The rule of law itself depends on getting the answer right. Clearly that answer can’t be “never,” because then even defensive wars would be impossible. And it can’t be “whenever,” because that would be the very antithesis of lawful government. As F. A. Hayek wrote, “if a law gave the government unlimited power to act as it pleased, all its actions would be legal, but it would certainly not be under the rule of law” (p. 205).

The answer must be “sometimes”—but which times are those? In wartime? In peacetime? Against aliens? What about citizens? What role do the courts play? And what about the legislature?

In answer to these questions, Cato Unbound lead essayist Ryan Alford draws on the Anglo-American constitutional tradition, arguing that the killing of a citizen or subject without judicial authorization was so far opposed to our traditional legal safeguards that the American Founders didn’t even bother to prohibit it in the Constitution. And yet, he argues, the case of Anwar al-Awlaqi shows that our government now claims this power anyway. The themes of his essay are explored in much more detail in his forthcoming article in the Utah Law Review.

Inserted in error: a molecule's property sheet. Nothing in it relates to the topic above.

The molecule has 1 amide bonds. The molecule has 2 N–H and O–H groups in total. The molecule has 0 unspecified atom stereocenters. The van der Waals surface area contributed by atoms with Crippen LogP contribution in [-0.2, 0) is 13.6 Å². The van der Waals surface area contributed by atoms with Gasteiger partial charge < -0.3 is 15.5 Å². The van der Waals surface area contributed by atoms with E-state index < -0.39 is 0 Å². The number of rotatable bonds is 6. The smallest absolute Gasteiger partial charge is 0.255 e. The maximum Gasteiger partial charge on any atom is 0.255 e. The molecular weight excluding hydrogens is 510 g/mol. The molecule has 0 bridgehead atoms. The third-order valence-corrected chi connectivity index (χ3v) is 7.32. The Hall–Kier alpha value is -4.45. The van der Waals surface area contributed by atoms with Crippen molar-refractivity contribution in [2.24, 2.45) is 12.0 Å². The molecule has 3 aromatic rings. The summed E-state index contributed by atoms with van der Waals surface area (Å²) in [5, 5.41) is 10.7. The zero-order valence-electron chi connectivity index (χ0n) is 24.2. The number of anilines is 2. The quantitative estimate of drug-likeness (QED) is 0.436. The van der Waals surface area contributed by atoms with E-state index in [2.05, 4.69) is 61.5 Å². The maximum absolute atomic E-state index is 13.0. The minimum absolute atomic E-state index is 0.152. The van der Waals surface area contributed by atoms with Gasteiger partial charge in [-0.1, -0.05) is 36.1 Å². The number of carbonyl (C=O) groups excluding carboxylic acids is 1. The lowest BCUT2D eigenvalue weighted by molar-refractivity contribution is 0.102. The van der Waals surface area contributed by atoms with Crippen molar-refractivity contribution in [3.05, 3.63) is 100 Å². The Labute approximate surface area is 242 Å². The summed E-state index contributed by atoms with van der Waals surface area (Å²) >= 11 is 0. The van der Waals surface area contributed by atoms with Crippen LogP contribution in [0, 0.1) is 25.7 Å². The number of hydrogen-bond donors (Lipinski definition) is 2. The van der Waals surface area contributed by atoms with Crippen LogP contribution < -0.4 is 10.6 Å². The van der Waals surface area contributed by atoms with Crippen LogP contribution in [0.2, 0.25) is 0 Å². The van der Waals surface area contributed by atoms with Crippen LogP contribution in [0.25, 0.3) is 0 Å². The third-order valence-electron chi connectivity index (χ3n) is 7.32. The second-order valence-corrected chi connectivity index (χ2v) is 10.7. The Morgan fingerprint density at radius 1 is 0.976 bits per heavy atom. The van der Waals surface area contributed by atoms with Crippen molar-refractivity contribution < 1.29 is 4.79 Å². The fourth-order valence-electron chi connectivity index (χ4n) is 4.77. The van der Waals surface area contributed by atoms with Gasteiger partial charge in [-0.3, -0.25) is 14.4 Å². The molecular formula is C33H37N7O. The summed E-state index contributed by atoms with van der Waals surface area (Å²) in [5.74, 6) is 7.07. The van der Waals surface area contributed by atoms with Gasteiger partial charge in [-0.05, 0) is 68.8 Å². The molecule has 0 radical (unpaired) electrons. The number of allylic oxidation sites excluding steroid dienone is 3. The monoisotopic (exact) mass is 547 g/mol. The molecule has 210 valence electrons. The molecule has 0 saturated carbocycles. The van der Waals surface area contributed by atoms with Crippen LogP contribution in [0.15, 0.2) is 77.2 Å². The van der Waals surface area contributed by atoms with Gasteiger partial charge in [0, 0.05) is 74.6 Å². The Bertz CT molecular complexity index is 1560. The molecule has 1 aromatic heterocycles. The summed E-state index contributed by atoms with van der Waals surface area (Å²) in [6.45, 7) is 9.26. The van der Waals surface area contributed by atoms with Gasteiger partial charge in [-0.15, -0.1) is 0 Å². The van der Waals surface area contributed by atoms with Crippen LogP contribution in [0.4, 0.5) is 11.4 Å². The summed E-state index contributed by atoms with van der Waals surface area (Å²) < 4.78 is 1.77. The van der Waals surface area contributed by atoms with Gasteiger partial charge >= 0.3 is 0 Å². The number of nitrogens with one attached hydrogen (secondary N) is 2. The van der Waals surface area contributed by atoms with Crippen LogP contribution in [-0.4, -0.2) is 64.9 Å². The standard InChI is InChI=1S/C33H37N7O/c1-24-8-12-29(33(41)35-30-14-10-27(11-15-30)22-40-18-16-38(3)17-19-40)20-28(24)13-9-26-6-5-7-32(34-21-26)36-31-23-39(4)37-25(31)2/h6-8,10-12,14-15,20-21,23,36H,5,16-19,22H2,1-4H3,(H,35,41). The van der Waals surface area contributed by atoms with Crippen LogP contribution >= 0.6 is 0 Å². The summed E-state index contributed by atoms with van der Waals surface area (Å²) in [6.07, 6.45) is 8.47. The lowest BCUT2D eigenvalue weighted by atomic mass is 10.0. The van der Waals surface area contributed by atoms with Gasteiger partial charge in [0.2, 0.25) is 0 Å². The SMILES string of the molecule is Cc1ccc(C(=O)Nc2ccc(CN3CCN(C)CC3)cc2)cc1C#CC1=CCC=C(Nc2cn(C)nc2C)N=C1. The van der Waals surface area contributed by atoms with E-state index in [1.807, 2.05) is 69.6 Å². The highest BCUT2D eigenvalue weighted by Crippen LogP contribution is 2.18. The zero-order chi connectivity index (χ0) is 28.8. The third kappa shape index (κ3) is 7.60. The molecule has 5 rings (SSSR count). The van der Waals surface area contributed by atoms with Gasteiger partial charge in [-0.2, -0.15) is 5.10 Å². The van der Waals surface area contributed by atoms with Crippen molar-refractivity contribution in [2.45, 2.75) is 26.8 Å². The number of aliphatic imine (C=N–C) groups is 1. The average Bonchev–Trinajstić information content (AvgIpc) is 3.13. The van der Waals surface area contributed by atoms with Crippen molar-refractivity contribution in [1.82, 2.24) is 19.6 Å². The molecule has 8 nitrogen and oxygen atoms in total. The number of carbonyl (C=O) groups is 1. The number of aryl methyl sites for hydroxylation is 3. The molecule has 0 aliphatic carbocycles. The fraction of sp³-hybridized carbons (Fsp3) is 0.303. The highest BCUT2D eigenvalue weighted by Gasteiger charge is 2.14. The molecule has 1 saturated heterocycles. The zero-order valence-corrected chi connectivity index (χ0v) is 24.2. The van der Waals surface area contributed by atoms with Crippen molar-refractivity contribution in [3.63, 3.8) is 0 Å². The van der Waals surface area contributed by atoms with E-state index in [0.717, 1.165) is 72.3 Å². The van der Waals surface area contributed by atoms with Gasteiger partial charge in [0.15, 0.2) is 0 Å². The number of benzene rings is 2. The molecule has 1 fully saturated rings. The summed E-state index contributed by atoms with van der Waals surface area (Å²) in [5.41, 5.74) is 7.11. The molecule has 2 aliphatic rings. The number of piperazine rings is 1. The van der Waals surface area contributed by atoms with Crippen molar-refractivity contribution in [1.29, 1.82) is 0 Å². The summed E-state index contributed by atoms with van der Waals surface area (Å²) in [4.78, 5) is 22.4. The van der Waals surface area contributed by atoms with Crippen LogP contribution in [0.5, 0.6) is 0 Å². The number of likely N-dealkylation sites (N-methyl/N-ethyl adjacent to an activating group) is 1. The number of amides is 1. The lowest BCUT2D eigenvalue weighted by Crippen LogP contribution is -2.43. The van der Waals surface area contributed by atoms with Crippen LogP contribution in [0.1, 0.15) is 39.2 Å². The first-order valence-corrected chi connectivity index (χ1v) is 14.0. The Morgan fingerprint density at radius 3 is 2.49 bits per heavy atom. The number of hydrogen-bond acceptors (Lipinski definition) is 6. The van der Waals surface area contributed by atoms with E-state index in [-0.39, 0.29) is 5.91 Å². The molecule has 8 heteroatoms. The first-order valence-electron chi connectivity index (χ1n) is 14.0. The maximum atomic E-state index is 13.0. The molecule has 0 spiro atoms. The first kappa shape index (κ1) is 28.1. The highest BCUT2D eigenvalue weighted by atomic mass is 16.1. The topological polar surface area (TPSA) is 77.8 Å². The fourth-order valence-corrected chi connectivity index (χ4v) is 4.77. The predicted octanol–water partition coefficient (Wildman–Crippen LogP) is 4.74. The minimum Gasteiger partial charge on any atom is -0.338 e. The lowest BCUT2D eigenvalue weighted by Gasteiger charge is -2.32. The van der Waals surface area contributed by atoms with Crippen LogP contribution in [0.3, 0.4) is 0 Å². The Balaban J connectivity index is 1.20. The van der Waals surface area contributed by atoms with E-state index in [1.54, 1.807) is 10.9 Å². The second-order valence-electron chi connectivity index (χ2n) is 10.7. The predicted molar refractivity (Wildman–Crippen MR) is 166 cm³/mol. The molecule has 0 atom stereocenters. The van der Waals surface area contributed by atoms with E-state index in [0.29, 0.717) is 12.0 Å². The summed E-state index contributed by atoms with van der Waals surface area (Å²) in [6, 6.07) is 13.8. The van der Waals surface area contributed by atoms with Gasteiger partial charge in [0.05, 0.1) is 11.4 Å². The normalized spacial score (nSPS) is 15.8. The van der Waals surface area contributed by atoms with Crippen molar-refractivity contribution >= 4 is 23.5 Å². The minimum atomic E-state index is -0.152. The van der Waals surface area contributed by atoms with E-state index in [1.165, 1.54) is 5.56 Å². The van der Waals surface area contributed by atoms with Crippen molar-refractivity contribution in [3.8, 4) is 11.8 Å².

To discuss with him this month, we’ve lined up a panel of legal and historical experts: John C. Dehn of the U.S. Military Academy at West Point, Gregory McNeal of Pepperdine University, and Carlton Larson of the University of California at Davis. Each will offer a commentary on Alford’s essay, followed by a discussion among the four on this timely and important subject. Be sure to stop by often, or just subscribe to Cato Unbound’s RSS feed.

As always, Cato Unbound readers are encouraged to take up our themes, and enter into the conversation on their own websites and blogs, or at other venues. Trackbacks are enabled. We also welcome your letters and may publish them at our option. Send them to jkuznicki at cato.org

The (Beginning of the) End of the Shameful U.S. Cotton Deal?

Heartening news from the Appropriations Committee yesterday: they voted to cut aid to farmers generally, and to make significant changes to an egregious cotton program. But first, some background.  You’ll recall the embarrassing deal made by the Obama administration last year to head off Brazil’s right to impede American exports in retaliation for WTO-illegal cotton support. The United States is, in other words, now sending almost $150m worth of “technical assistance” and “capacity building” funds to Brazil, just so we can continue to subsidize American cotton growers without penalty (so much for U.S. promotion of the rule of law in international commercial relations). Rep. Ron Kind (D-WI) tried to end that deal earlier this year, but to no avail. Big Ag’s friends in Congress argued, unfortunately successfully, that any changes to the cotton bribes should be dealt with in the context of the 2012 Farm Bill, and by the agriculture committees (good luck with that).